Monday, June 1, 2015
Lie versus lay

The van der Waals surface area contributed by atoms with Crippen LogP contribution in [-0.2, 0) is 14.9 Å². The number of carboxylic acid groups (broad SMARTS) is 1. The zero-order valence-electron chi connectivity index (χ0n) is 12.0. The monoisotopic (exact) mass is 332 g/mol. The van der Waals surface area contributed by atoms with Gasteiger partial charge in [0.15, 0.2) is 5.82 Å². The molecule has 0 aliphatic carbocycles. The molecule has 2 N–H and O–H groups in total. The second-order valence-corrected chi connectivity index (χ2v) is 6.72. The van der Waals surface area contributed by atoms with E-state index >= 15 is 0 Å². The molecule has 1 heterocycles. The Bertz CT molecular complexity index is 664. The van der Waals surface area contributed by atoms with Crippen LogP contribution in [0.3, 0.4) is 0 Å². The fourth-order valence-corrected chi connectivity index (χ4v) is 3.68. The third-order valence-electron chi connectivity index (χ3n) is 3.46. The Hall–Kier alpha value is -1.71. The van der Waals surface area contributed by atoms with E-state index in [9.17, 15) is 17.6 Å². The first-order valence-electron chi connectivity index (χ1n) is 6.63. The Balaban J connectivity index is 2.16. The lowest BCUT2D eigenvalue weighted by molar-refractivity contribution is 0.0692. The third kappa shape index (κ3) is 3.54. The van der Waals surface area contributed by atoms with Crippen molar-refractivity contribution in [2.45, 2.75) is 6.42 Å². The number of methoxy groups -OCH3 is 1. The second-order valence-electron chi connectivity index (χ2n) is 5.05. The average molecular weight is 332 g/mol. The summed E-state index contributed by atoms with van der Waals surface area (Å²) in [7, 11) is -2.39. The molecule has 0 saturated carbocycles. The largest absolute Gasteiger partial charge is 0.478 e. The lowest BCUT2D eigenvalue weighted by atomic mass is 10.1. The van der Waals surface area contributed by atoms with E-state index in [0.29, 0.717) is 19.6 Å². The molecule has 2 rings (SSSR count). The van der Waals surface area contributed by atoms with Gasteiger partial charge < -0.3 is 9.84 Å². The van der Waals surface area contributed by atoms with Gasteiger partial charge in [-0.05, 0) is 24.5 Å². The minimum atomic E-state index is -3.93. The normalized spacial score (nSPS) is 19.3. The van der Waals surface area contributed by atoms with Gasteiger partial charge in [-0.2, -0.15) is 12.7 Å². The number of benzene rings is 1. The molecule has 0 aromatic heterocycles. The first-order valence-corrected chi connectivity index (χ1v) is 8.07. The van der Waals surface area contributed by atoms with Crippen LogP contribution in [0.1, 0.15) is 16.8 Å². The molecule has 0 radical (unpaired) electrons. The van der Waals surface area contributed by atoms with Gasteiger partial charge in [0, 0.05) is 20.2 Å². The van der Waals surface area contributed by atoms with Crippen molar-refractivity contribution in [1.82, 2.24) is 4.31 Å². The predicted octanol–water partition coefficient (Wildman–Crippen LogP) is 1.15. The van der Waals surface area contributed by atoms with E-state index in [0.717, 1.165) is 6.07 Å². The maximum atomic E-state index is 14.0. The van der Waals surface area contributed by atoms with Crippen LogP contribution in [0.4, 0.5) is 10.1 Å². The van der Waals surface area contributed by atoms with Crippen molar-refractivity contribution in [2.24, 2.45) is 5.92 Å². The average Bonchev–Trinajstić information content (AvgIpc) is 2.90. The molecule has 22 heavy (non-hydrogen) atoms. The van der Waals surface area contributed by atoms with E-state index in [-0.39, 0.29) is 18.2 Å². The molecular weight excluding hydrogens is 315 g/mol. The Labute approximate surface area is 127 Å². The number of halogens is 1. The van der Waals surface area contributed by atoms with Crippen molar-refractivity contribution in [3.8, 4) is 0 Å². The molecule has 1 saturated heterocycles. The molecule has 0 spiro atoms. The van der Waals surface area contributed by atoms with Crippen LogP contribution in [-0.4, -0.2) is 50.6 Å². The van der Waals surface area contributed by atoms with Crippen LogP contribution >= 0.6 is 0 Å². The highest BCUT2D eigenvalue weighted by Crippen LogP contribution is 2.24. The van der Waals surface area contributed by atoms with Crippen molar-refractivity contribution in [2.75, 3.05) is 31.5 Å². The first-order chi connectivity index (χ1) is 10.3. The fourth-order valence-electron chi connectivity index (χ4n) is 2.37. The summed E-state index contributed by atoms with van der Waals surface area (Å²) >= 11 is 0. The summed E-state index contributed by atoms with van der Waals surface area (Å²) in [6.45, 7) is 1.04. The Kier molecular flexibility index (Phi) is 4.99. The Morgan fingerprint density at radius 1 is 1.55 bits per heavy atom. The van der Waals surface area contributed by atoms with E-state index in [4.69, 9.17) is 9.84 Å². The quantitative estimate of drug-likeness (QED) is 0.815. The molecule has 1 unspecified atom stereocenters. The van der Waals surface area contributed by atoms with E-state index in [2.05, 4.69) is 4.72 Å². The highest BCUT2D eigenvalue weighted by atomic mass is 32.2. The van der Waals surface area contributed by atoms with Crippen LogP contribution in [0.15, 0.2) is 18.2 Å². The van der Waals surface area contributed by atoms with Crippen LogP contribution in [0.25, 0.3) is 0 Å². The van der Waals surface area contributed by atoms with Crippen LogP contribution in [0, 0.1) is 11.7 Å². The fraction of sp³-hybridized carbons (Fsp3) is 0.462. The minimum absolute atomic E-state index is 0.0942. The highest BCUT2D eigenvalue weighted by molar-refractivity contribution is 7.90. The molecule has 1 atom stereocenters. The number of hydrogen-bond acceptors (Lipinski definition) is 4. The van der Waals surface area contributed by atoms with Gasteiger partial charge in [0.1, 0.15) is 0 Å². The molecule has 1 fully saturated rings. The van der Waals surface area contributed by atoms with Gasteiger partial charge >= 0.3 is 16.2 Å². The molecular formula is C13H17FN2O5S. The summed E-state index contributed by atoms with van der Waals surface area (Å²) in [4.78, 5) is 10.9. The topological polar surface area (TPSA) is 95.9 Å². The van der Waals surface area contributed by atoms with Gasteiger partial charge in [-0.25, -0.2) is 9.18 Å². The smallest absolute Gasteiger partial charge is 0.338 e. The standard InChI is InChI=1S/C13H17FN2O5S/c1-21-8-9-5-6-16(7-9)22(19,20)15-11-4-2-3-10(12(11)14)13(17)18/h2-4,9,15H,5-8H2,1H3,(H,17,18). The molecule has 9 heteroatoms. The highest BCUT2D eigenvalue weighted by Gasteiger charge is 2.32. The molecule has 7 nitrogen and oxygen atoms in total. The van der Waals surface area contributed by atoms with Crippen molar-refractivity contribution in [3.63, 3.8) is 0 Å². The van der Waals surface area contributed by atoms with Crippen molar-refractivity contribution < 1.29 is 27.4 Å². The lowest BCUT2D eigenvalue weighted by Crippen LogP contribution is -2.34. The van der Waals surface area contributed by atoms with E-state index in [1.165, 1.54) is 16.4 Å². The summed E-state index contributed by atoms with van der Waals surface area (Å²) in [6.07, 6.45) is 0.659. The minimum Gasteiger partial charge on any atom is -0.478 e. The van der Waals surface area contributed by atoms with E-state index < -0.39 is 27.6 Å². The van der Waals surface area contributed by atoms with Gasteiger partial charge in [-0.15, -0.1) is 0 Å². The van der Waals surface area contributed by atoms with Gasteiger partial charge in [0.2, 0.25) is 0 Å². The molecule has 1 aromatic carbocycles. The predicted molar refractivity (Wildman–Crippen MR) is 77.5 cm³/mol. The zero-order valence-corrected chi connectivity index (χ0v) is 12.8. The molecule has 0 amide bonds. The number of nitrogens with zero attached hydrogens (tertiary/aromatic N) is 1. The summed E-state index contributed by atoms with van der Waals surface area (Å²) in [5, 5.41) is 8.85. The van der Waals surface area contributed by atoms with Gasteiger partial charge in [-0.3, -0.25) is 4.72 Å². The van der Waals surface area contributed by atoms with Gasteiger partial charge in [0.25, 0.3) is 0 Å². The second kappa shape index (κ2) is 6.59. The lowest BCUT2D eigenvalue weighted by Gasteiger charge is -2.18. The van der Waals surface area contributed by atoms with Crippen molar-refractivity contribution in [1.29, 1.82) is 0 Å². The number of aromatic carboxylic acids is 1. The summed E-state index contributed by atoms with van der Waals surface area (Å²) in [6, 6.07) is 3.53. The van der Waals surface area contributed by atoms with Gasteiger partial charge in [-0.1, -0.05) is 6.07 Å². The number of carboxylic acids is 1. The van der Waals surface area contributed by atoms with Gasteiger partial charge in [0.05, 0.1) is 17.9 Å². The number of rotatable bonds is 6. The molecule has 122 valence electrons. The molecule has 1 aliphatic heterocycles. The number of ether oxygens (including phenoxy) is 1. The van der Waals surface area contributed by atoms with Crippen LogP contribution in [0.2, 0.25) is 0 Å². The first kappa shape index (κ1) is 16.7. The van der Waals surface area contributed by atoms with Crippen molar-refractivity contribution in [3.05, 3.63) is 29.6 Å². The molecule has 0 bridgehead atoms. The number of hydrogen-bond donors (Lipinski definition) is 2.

Today’s item is the old bear trap, “lie” versus “lay.” In grammatical terms, it boils down to a reflexive function of the verb as opposed to the verb modifying a direct object. In the case of “lie,” it is a thing one does with one’s self, or that someone else does with him or herself. You lie down. I lie down. Why don’t we lie down together? So, lying down can get you laid. This brings us to the word “lay,” which is used when the action of setting something down is perpetrated on an external object or person. You lay a baby in the crib, you lay bare your soul, and you lay down the bass line to Low Rider. Where it gets nasty is that “lay" is the past tense of “lie.” Whereas I lie on the couch every day, yesterday I lay on the couch. The best “lie” versus “lay” story I have ever heard is taken from the final moments in the life of a friend of mine’s mother. Her hospice nurse was working with her and said, “Lay down, please.” My friend’s mother said, “It’s lie down. You lay a thing down, a person lies down.” She was dead within minutes.